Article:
Food inflation eased marginally to 12.47 per cent for the week ended July 10 as some essential items like vegetables turned cheaper, but experts said it may not deter RBI from hiking short-term rates in its upcoming monetary review.
However, petroleum product prices remained flat week-on-week as the government decision to raise fuel prices had only led to one-time hike in these rates. The fuel, power, light and lubricants inflation remained intact at 14.27 per cent.
But the fuel price hike could lead to indirect impact on inflation and this cascading impact will be felt in near future.
Analysts said that the decline in food inflation augurs well for times to come and inflation is likely to go down further due to good monsoon.
They also attribute fall in inflation by 0.34 percentage points from 12.81 per cent in the previous week to the high-base effect. Food inflation had stood at 11.93 per cent at the same time last year.
"No doubt the base affect is responsible for it. Besides, monsoon is progressing and with a good production we can expect the inflation to decline further from now on," Prime Minister's Economic Advisory Council (PMEAC) member Govinda Rao said.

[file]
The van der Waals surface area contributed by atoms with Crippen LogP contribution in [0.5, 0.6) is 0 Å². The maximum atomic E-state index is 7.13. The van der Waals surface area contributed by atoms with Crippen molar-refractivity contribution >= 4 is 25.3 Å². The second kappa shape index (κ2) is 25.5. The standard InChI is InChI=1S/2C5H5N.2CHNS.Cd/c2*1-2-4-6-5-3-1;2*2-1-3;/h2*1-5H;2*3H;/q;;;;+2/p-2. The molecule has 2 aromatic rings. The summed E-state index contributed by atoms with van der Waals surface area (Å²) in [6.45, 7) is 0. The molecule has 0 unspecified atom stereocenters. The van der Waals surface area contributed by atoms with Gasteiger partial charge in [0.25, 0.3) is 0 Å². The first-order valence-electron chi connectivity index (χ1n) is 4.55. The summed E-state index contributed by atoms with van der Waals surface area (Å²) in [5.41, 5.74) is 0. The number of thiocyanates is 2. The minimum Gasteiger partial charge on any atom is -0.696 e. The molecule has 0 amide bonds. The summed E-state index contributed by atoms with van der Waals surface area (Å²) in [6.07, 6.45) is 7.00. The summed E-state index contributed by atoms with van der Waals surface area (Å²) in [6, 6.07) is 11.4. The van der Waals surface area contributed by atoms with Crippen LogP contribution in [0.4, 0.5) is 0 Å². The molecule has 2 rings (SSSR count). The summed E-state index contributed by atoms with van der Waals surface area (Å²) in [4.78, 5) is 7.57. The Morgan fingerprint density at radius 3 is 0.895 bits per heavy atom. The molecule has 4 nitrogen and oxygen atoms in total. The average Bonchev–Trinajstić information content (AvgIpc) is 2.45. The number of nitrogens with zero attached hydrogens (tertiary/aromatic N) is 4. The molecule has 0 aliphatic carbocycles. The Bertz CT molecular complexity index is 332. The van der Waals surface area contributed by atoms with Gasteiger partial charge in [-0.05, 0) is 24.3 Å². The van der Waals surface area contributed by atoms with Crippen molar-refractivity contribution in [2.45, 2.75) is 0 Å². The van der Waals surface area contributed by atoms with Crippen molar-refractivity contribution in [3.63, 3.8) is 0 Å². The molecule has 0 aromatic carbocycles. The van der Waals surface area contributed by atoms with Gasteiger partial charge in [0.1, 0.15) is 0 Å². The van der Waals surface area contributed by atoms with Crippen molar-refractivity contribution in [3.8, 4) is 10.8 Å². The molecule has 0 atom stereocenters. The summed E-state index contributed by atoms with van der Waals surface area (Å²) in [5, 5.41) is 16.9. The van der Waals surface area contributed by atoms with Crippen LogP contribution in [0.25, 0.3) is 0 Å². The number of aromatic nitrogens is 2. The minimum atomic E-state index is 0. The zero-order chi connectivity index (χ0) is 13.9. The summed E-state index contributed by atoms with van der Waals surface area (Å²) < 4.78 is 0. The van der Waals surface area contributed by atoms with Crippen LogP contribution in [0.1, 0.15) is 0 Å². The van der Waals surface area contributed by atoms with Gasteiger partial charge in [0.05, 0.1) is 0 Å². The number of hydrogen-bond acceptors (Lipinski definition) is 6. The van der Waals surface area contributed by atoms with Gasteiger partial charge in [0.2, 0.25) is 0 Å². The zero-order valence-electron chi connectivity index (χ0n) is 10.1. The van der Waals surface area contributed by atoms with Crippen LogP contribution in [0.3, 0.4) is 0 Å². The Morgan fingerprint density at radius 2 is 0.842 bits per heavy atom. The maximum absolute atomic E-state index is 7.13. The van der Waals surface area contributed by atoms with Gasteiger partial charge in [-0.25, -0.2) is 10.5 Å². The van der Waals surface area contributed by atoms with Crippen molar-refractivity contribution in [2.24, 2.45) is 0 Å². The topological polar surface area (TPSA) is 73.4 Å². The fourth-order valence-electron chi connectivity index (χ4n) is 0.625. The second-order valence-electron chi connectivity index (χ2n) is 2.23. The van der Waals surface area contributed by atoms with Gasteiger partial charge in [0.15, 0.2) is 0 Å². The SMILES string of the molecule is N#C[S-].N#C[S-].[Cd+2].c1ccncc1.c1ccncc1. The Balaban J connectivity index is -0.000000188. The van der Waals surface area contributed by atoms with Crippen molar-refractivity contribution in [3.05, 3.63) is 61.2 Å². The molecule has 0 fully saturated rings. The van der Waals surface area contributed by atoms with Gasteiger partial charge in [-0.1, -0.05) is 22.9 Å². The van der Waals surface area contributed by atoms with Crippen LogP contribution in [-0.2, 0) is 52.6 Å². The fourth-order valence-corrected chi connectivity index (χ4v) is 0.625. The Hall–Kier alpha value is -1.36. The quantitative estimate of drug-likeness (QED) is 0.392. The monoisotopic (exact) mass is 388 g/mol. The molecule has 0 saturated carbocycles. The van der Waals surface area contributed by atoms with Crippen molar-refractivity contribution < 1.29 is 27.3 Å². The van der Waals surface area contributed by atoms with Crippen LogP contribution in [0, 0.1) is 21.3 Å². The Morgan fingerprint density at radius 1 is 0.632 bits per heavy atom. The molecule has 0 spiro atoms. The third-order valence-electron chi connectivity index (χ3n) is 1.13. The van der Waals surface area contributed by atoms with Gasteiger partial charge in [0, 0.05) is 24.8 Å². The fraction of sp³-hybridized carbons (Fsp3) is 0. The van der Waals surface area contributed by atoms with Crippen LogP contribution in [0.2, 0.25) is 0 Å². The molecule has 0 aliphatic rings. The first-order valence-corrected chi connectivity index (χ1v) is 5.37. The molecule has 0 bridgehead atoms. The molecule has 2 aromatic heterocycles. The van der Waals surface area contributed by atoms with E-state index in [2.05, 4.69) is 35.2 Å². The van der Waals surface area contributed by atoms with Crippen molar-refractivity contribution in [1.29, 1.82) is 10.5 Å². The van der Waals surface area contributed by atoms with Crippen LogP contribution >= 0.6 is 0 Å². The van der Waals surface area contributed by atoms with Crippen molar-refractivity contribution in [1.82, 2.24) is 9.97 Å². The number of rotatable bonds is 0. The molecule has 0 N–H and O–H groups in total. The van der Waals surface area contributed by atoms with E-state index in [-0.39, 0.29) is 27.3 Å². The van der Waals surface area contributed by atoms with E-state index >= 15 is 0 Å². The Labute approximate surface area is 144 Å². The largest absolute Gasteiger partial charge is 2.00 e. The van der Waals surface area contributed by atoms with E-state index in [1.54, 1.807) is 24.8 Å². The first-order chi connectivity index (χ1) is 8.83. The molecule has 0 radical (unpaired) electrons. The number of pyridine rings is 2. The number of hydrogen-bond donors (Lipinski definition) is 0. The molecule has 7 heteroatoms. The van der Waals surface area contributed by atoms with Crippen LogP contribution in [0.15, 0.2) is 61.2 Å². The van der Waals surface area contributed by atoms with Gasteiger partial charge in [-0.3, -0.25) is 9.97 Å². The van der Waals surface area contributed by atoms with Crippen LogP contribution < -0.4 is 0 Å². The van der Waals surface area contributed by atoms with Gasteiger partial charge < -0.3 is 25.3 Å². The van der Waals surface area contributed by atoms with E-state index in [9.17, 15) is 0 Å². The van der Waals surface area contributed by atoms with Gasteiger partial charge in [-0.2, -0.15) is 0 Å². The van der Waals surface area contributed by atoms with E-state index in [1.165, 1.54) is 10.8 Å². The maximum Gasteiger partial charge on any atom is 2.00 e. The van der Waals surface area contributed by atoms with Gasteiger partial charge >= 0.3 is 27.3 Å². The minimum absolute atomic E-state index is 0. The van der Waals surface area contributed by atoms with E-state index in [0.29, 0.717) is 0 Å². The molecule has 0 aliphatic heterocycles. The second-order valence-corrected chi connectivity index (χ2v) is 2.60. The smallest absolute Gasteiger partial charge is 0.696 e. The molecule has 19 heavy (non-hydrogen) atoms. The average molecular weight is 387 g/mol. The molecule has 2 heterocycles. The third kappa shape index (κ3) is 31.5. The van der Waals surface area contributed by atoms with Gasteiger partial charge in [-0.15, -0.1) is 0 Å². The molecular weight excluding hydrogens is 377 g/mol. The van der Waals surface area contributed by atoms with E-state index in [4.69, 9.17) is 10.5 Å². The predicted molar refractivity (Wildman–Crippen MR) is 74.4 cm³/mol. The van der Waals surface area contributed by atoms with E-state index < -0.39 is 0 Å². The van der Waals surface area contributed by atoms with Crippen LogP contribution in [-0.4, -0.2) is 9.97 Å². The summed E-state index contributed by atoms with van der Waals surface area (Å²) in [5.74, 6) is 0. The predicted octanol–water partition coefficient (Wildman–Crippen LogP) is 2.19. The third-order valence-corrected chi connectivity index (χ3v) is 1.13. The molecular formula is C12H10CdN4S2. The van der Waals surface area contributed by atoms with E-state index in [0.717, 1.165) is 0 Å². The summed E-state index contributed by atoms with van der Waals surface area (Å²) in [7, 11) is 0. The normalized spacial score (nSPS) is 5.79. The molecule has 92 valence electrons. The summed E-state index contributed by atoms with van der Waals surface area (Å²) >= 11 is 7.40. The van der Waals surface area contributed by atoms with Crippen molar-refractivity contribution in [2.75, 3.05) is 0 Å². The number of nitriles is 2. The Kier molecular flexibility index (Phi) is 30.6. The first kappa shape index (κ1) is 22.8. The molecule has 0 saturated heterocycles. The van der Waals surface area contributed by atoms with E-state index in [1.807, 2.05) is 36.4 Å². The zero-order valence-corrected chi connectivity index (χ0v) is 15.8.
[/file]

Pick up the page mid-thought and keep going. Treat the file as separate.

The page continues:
On weekly basis, pulses prices declined by 0.84 per cent, vegetables by 0.13 per cent and wheat by 0.11 per cent.
However, poultry chicken, condiments and spices, milk, gram and river fish turned expensive over the previous week.
Even as food inflation declined, it remained at elevated level of over 12 per cent, despite high inflation last year.
Year-on-year, a number of essential items like pulses, fruits and milk remained quite expensive. Pulses prices rose by 23.79 per cent, milk by 17.33 per cent and fruits by 10.02 per cent.
Some economists said that not much should be interpreted from the weekly fall in inflation as these minor changes would continue and any genuine decline in inflation would come only from September.
"These are minor changes. And we have been seeing such minor ups and downs for some weeks now. So it is better not to read much in the week-to-week food inflation figures.... From September, we expect a steep decline in the food inflation figures with a good monsoon leading to rising productivity," Crisil Chief Economist D K Joshi said.
As such, economists expect RBI to further jack up borrowing costs by raising short-term rates.
"The focus will remain on containing inflation. We expect the RBI to hike the short-term lending and borrowing rates by 25 basis points at its policy review meeting on July 27," Joshi said.